As we told you in February, we find ourselves increasingly alienated by the domestica and many of the foreign policies of this Administration. Because of our continuing loyalty to you and what you are trying to do, however, we have no desire for our resignations to become even a minor public issue. We do indeed believe... that a new era requires a new quality of leadership. It demands above all an understanding of urgent needs in America and abroad and a commitment to meet them. We have found neither. We have often heard courage equated with criticism. But it is not enough to dismiss the critics for their motives or manliness, nor to ridicule them with the catch phrases of the Right. We think real courage means recognizing the validity of the problems, however they are raised, and leading an effort to resolve them. We think Presidential politics should be a means to that end and not, as we see it practiced now, an end in itself through obsession with public relations.One wonders who would hire them today. I suspect McDonalds - as fry cooks.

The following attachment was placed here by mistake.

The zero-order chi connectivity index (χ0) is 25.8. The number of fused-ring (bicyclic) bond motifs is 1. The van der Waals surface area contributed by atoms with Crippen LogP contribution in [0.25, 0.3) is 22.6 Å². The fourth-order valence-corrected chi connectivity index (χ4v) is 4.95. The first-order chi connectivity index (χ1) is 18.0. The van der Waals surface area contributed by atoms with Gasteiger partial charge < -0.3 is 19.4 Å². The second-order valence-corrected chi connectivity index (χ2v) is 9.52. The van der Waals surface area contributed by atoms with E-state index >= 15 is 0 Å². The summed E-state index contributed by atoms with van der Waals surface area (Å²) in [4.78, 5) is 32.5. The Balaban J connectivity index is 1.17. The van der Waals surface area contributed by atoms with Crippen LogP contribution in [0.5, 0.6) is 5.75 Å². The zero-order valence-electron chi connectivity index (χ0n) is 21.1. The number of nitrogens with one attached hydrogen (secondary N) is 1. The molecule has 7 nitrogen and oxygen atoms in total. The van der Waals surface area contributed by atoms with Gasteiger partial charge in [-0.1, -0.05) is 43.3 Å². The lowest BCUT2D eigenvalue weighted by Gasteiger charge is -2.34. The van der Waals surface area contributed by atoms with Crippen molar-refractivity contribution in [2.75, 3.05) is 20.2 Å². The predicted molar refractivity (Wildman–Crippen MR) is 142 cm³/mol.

Tuesday, November 28, 2006
In 1970, two of Henry Kissinger's closest advisors resigned in protest over the planned invasion of Cambodia. From their letter of resignation (Larry Berman, No Peace, No Honor: Nixon, Kissinger and Betrayal in Vietnam, p. 75):